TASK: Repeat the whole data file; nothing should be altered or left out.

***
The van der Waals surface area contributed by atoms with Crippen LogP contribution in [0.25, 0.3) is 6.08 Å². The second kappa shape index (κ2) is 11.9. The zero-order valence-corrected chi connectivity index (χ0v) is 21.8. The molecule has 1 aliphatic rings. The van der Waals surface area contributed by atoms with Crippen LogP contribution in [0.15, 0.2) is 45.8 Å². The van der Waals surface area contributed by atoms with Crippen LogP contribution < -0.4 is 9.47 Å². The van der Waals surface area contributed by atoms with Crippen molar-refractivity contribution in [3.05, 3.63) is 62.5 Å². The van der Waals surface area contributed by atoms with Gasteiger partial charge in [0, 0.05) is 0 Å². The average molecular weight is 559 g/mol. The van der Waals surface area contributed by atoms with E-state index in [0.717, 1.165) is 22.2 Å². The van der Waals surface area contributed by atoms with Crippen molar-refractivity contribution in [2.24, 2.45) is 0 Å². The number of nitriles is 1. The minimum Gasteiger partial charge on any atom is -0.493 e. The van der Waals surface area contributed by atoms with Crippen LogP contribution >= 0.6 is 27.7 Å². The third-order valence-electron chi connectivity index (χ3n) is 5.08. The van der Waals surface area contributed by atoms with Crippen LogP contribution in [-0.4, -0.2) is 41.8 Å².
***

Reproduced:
The van der Waals surface area contributed by atoms with Crippen LogP contribution in [0.25, 0.3) is 6.08 Å². The second kappa shape index (κ2) is 11.9. The zero-order valence-corrected chi connectivity index (χ0v) is 21.8. The molecule has 1 aliphatic rings. The van der Waals surface area contributed by atoms with Crippen LogP contribution in [0.15, 0.2) is 45.8 Å². The van der Waals surface area contributed by atoms with Crippen LogP contribution < -0.4 is 9.47 Å². The van der Waals surface area contributed by atoms with Crippen molar-refractivity contribution in [3.05, 3.63) is 62.5 Å². The van der Waals surface area contributed by atoms with Gasteiger partial charge in [0, 0.05) is 0 Å². The average molecular weight is 559 g/mol. The van der Waals surface area contributed by atoms with E-state index in [0.717, 1.165) is 22.2 Å². The van der Waals surface area contributed by atoms with Crippen molar-refractivity contribution in [2.24, 2.45) is 0 Å². The number of nitriles is 1. The minimum Gasteiger partial charge on any atom is -0.493 e. The van der Waals surface area contributed by atoms with Crippen LogP contribution >= 0.6 is 27.7 Å². The third-order valence-electron chi connectivity index (χ3n) is 5.08. The van der Waals surface area contributed by atoms with Crippen LogP contribution in [-0.4, -0.2) is 41.8 Å².